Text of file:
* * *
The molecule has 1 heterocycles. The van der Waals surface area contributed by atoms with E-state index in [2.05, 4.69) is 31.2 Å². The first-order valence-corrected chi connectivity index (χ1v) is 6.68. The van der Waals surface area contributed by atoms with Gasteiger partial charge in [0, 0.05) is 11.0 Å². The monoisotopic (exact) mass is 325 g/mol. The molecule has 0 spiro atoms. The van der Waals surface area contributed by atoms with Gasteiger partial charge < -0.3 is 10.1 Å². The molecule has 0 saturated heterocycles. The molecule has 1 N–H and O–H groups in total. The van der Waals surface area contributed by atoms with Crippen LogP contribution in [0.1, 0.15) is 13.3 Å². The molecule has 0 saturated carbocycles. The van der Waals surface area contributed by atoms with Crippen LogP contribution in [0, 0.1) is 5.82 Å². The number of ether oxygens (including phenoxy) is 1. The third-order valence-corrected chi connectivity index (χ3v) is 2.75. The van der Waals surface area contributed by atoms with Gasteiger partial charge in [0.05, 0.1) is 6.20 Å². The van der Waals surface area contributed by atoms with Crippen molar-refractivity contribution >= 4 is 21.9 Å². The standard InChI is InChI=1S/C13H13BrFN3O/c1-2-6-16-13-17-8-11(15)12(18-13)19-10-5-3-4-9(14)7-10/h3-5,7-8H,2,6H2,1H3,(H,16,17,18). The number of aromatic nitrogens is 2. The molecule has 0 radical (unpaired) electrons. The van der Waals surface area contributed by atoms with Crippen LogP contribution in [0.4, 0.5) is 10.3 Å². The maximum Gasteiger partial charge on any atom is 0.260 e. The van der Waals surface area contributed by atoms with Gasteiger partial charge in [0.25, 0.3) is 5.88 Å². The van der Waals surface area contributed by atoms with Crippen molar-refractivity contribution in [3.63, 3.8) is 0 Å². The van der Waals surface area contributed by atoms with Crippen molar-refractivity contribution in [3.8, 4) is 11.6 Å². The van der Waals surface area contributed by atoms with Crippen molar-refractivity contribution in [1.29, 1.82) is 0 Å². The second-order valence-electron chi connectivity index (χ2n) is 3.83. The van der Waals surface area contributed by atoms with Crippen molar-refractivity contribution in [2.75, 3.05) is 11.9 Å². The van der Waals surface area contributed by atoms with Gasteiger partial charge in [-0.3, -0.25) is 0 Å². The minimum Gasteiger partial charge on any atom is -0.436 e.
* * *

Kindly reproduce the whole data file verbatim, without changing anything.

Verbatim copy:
The molecule has 1 heterocycles. The van der Waals surface area contributed by atoms with E-state index in [2.05, 4.69) is 31.2 Å². The first-order valence-corrected chi connectivity index (χ1v) is 6.68. The van der Waals surface area contributed by atoms with Gasteiger partial charge in [0, 0.05) is 11.0 Å². The monoisotopic (exact) mass is 325 g/mol. The molecule has 0 spiro atoms. The van der Waals surface area contributed by atoms with Gasteiger partial charge < -0.3 is 10.1 Å². The molecule has 0 saturated heterocycles. The molecule has 1 N–H and O–H groups in total. The van der Waals surface area contributed by atoms with Crippen LogP contribution in [0.1, 0.15) is 13.3 Å². The molecule has 0 saturated carbocycles. The van der Waals surface area contributed by atoms with Crippen LogP contribution in [0, 0.1) is 5.82 Å². The number of ether oxygens (including phenoxy) is 1. The third-order valence-corrected chi connectivity index (χ3v) is 2.75. The van der Waals surface area contributed by atoms with Gasteiger partial charge in [0.05, 0.1) is 6.20 Å². The van der Waals surface area contributed by atoms with Crippen molar-refractivity contribution >= 4 is 21.9 Å². The standard InChI is InChI=1S/C13H13BrFN3O/c1-2-6-16-13-17-8-11(15)12(18-13)19-10-5-3-4-9(14)7-10/h3-5,7-8H,2,6H2,1H3,(H,16,17,18). The number of aromatic nitrogens is 2. The molecule has 0 radical (unpaired) electrons. The van der Waals surface area contributed by atoms with Crippen LogP contribution in [0.4, 0.5) is 10.3 Å². The maximum Gasteiger partial charge on any atom is 0.260 e. The van der Waals surface area contributed by atoms with Gasteiger partial charge in [0.25, 0.3) is 5.88 Å². The van der Waals surface area contributed by atoms with Crippen molar-refractivity contribution in [3.63, 3.8) is 0 Å². The van der Waals surface area contributed by atoms with Crippen molar-refractivity contribution in [3.8, 4) is 11.6 Å². The van der Waals surface area contributed by atoms with Crippen molar-refractivity contribution in [1.29, 1.82) is 0 Å². The second-order valence-electron chi connectivity index (χ2n) is 3.83. The van der Waals surface area contributed by atoms with Crippen molar-refractivity contribution in [2.75, 3.05) is 11.9 Å². The van der Waals surface area contributed by atoms with Gasteiger partial charge in [-0.3, -0.25) is 0 Å². The minimum Gasteiger partial charge on any atom is -0.436 e.